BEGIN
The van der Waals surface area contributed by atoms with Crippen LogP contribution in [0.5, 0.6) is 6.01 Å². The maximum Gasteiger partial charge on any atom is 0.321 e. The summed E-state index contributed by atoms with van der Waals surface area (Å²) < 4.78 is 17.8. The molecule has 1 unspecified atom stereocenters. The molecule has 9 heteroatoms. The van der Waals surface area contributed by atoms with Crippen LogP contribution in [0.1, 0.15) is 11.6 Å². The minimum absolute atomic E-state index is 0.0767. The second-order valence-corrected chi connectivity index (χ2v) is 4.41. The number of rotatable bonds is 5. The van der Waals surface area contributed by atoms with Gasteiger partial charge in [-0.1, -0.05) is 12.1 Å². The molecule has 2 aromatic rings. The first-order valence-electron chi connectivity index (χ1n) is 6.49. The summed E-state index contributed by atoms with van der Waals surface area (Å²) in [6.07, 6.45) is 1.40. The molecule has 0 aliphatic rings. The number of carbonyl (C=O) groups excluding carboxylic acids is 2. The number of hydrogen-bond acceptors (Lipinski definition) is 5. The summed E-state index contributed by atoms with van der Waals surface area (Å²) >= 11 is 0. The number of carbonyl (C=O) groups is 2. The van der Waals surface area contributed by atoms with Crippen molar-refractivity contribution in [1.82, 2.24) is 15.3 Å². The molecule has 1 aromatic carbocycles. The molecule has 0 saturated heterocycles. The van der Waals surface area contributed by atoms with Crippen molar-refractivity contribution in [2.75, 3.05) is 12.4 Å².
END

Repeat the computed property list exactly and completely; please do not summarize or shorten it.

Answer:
The van der Waals surface area contributed by atoms with Crippen LogP contribution in [0.5, 0.6) is 6.01 Å². The maximum Gasteiger partial charge on any atom is 0.321 e. The summed E-state index contributed by atoms with van der Waals surface area (Å²) < 4.78 is 17.8. The molecule has 1 unspecified atom stereocenters. The molecule has 9 heteroatoms. The van der Waals surface area contributed by atoms with Crippen LogP contribution in [0.1, 0.15) is 11.6 Å². The minimum absolute atomic E-state index is 0.0767. The second-order valence-corrected chi connectivity index (χ2v) is 4.41. The number of rotatable bonds is 5. The van der Waals surface area contributed by atoms with Gasteiger partial charge in [-0.1, -0.05) is 12.1 Å². The molecule has 2 aromatic rings. The first-order valence-electron chi connectivity index (χ1n) is 6.49. The summed E-state index contributed by atoms with van der Waals surface area (Å²) in [6.07, 6.45) is 1.40. The molecule has 0 aliphatic rings. The number of carbonyl (C=O) groups excluding carboxylic acids is 2. The number of hydrogen-bond acceptors (Lipinski definition) is 5. The summed E-state index contributed by atoms with van der Waals surface area (Å²) >= 11 is 0. The number of carbonyl (C=O) groups is 2. The van der Waals surface area contributed by atoms with Crippen molar-refractivity contribution in [1.82, 2.24) is 15.3 Å². The molecule has 1 aromatic carbocycles. The molecule has 0 saturated heterocycles. The van der Waals surface area contributed by atoms with Crippen molar-refractivity contribution in [2.75, 3.05) is 12.4 Å².